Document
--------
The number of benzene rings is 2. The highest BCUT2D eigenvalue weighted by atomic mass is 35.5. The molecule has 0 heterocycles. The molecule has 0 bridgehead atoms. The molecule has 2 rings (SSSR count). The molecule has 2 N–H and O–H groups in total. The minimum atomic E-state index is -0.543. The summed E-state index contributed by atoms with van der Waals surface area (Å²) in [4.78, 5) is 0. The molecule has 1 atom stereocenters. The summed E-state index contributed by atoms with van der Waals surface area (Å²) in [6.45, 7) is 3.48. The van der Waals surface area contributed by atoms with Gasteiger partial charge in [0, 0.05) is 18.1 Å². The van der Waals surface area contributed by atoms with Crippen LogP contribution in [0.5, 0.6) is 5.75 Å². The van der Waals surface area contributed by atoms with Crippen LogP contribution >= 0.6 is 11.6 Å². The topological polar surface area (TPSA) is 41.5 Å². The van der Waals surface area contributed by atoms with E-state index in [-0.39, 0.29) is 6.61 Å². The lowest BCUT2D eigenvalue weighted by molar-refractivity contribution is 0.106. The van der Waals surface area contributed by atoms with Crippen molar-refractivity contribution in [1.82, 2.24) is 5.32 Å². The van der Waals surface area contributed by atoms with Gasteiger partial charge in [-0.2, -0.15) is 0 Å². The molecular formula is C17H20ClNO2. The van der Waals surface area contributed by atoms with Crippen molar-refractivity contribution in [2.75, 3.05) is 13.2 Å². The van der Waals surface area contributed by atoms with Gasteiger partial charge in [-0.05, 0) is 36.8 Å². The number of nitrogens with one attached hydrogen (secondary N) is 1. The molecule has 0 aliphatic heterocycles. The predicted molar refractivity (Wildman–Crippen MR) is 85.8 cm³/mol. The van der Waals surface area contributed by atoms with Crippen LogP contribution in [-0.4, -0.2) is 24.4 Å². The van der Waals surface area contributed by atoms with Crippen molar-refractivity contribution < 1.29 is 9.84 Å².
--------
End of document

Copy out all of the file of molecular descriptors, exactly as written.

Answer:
The number of benzene rings is 2. The highest BCUT2D eigenvalue weighted by atomic mass is 35.5. The molecule has 0 heterocycles. The molecule has 0 bridgehead atoms. The molecule has 2 rings (SSSR count). The molecule has 2 N–H and O–H groups in total. The minimum atomic E-state index is -0.543. The summed E-state index contributed by atoms with van der Waals surface area (Å²) in [4.78, 5) is 0. The molecule has 1 atom stereocenters. The summed E-state index contributed by atoms with van der Waals surface area (Å²) in [6.45, 7) is 3.48. The van der Waals surface area contributed by atoms with Gasteiger partial charge in [0, 0.05) is 18.1 Å². The van der Waals surface area contributed by atoms with Crippen LogP contribution in [0.5, 0.6) is 5.75 Å². The van der Waals surface area contributed by atoms with Crippen LogP contribution >= 0.6 is 11.6 Å². The topological polar surface area (TPSA) is 41.5 Å². The van der Waals surface area contributed by atoms with E-state index in [-0.39, 0.29) is 6.61 Å². The lowest BCUT2D eigenvalue weighted by molar-refractivity contribution is 0.106. The van der Waals surface area contributed by atoms with Crippen molar-refractivity contribution in [1.82, 2.24) is 5.32 Å². The van der Waals surface area contributed by atoms with Gasteiger partial charge in [-0.2, -0.15) is 0 Å². The molecular formula is C17H20ClNO2. The van der Waals surface area contributed by atoms with Crippen molar-refractivity contribution in [2.75, 3.05) is 13.2 Å². The van der Waals surface area contributed by atoms with Gasteiger partial charge in [-0.05, 0) is 36.8 Å². The number of nitrogens with one attached hydrogen (secondary N) is 1. The molecule has 0 aliphatic heterocycles. The predicted molar refractivity (Wildman–Crippen MR) is 85.8 cm³/mol. The van der Waals surface area contributed by atoms with Crippen LogP contribution in [-0.4, -0.2) is 24.4 Å². The van der Waals surface area contributed by atoms with Crippen molar-refractivity contribution < 1.29 is 9.84 Å².